Today, a metal part can be designed using computer-aided design tools and then uploaded to a machine where the part can be built layer by layer, that is, additively manufactured with quality approaching that of wrought alloys. Within the next decade or two, additive manufacturing (AM) is going to completely change how we view the design and production of metal parts. AM will both replace and complement traditional manufacturing methods and reduce the time, cost, and energy consumption of producing new and existing metal parts. In order to fully implement AM, specific scientific and technical challenges must be addressed.
While AM has begun to make an impact, it is still far short of what can be achieved if we are able to integrate predictive modeling and simulation with in situ characterization (sensors) and feed-forward control of the process. This degree of control will ultimately drive the transition of AM to a disruptive technology and will enable cost-effective adoption of AM.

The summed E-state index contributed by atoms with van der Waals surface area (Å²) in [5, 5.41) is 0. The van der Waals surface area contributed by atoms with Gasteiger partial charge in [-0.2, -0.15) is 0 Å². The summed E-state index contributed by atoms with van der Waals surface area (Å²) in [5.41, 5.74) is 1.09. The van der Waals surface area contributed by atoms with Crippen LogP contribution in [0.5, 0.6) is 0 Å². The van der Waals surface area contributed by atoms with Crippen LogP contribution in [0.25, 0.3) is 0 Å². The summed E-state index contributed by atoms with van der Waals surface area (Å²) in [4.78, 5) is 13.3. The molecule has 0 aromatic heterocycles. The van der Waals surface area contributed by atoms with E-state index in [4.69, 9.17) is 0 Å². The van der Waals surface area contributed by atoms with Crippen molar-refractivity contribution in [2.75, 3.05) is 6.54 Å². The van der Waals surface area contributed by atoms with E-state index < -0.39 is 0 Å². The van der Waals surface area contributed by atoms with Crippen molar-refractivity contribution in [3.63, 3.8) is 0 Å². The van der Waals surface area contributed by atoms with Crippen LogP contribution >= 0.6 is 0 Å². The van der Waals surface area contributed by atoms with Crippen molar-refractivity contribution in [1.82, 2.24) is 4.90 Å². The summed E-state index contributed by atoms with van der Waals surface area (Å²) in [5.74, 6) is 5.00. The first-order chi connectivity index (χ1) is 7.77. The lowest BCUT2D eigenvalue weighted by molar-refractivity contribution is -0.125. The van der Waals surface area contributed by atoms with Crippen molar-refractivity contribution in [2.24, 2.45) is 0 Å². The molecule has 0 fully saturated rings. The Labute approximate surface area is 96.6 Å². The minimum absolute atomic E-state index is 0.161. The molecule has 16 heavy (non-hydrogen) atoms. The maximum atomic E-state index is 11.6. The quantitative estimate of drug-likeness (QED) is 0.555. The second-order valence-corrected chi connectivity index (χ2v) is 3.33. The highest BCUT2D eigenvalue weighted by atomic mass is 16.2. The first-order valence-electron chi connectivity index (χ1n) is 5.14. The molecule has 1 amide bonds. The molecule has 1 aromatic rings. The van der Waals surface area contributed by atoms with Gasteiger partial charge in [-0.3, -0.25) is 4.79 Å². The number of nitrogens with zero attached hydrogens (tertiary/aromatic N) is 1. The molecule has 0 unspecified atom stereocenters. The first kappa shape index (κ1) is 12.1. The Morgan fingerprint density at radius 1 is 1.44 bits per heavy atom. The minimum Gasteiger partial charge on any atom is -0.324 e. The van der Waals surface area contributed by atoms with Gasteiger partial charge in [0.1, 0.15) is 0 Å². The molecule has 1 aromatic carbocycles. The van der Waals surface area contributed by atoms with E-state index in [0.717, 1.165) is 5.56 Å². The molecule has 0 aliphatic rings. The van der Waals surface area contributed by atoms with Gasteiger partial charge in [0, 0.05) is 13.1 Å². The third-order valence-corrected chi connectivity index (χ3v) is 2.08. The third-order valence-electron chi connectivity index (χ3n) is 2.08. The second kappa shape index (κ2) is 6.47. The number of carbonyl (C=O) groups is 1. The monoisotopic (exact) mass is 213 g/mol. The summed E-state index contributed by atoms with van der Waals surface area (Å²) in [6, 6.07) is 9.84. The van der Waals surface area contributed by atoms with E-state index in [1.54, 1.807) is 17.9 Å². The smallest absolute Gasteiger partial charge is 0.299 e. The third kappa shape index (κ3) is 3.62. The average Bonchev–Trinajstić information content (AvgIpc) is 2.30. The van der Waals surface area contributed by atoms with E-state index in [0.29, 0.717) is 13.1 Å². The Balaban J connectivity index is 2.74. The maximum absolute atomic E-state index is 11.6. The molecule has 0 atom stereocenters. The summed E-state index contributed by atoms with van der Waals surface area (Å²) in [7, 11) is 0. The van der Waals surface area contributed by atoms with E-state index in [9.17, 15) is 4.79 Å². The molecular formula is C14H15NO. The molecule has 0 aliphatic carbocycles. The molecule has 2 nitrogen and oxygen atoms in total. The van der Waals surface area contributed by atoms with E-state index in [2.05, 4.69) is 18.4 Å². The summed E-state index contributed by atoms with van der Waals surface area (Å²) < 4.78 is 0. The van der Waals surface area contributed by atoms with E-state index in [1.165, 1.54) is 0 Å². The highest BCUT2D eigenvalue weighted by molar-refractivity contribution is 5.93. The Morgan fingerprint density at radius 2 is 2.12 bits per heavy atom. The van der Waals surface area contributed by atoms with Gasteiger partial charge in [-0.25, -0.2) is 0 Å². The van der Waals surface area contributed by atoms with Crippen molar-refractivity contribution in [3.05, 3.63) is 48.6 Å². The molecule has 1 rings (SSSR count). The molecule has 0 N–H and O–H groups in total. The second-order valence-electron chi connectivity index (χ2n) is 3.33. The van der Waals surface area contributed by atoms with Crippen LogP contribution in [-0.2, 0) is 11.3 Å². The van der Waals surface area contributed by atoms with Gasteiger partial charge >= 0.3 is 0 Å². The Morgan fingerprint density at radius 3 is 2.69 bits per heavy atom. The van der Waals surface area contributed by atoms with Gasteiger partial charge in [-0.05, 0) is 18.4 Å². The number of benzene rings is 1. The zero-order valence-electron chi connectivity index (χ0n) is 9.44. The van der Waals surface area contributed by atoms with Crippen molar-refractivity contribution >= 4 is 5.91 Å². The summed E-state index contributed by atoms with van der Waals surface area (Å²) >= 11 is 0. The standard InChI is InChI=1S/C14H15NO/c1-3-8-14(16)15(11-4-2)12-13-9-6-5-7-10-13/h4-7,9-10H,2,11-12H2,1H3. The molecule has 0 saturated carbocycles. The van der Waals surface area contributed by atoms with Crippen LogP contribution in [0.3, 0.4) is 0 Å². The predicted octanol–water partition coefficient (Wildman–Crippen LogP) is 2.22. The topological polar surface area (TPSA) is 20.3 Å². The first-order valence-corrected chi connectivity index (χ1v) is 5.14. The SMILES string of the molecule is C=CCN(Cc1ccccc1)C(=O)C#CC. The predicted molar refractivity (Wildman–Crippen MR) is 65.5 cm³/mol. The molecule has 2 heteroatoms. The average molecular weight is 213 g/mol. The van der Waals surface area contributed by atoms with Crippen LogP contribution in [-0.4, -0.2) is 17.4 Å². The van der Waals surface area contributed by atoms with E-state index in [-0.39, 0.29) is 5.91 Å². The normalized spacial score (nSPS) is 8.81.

The true benefits of rapid build time and unique microstructural control cannot be fully realized at the current time due to the long qualification and certification times required. Predictive modeling coupled tightly to process parameters can overcome this barrier and provide a direct path for streamlined part insertion. To that end, the objectives of this project—Accelerated Certification of Additively Manufactured Metals (ACAMM)—are to (1) develop process modeling and process optimization simulation and modeling capabilities, (2) put in place a streamlined materials qualification and certification strategy to provide near-net-shape metal parts certified for use in critical applications at a significantly reduced cost, time, and waste.
Materials are key
"Metal parts from some AM systems are already on par with their cast or wrought counterparts. As organizations qualify and certify these and other materials and processes, the industry will grow very large. In fact, additive manufacturing is poised to become the most important, the most strategic, and the most used manufacturing technology ever."(Wohlers: 2012)